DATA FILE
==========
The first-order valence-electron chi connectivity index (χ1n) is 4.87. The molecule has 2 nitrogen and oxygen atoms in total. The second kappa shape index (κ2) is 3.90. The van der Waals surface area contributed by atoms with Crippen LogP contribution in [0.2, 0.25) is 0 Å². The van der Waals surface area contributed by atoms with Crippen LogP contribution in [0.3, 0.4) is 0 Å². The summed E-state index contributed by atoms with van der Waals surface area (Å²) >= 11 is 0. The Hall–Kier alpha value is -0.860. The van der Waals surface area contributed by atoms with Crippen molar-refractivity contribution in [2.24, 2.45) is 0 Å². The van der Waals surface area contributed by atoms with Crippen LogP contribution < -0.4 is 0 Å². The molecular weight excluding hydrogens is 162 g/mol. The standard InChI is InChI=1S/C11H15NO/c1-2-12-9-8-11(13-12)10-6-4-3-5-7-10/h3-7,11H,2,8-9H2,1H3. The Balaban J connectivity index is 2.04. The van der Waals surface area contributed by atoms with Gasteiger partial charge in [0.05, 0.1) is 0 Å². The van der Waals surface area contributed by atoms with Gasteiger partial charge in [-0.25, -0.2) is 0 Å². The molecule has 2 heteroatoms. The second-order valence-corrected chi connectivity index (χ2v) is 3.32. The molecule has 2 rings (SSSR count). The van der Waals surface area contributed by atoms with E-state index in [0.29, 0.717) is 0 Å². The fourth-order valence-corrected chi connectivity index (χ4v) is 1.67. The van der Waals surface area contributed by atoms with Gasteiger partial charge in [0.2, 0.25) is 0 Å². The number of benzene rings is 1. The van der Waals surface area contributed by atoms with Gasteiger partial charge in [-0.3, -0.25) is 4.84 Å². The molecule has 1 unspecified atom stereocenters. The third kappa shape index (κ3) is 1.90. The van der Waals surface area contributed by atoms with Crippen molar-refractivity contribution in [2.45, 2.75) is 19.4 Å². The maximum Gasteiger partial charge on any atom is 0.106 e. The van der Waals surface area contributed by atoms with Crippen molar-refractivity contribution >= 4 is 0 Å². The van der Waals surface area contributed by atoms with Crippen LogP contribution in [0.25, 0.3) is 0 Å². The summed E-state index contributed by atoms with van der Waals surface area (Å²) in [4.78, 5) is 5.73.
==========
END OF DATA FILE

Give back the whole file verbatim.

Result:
The first-order valence-electron chi connectivity index (χ1n) is 4.87. The molecule has 2 nitrogen and oxygen atoms in total. The second kappa shape index (κ2) is 3.90. The van der Waals surface area contributed by atoms with Crippen LogP contribution in [0.2, 0.25) is 0 Å². The van der Waals surface area contributed by atoms with Crippen LogP contribution in [0.3, 0.4) is 0 Å². The summed E-state index contributed by atoms with van der Waals surface area (Å²) >= 11 is 0. The Hall–Kier alpha value is -0.860. The van der Waals surface area contributed by atoms with Crippen molar-refractivity contribution in [2.24, 2.45) is 0 Å². The van der Waals surface area contributed by atoms with Crippen LogP contribution < -0.4 is 0 Å². The molecular weight excluding hydrogens is 162 g/mol. The standard InChI is InChI=1S/C11H15NO/c1-2-12-9-8-11(13-12)10-6-4-3-5-7-10/h3-7,11H,2,8-9H2,1H3. The Balaban J connectivity index is 2.04. The van der Waals surface area contributed by atoms with Gasteiger partial charge in [0.05, 0.1) is 0 Å². The van der Waals surface area contributed by atoms with Gasteiger partial charge in [-0.25, -0.2) is 0 Å². The molecule has 2 heteroatoms. The second-order valence-corrected chi connectivity index (χ2v) is 3.32. The molecule has 2 rings (SSSR count). The van der Waals surface area contributed by atoms with E-state index in [0.29, 0.717) is 0 Å². The fourth-order valence-corrected chi connectivity index (χ4v) is 1.67. The van der Waals surface area contributed by atoms with Gasteiger partial charge in [0.2, 0.25) is 0 Å². The number of benzene rings is 1. The van der Waals surface area contributed by atoms with Gasteiger partial charge in [-0.3, -0.25) is 4.84 Å². The molecule has 1 unspecified atom stereocenters. The third kappa shape index (κ3) is 1.90. The van der Waals surface area contributed by atoms with Crippen molar-refractivity contribution in [2.45, 2.75) is 19.4 Å². The maximum Gasteiger partial charge on any atom is 0.106 e. The van der Waals surface area contributed by atoms with Crippen molar-refractivity contribution >= 4 is 0 Å². The van der Waals surface area contributed by atoms with Crippen LogP contribution in [0.25, 0.3) is 0 Å². The summed E-state index contributed by atoms with van der Waals surface area (Å²) in [4.78, 5) is 5.73.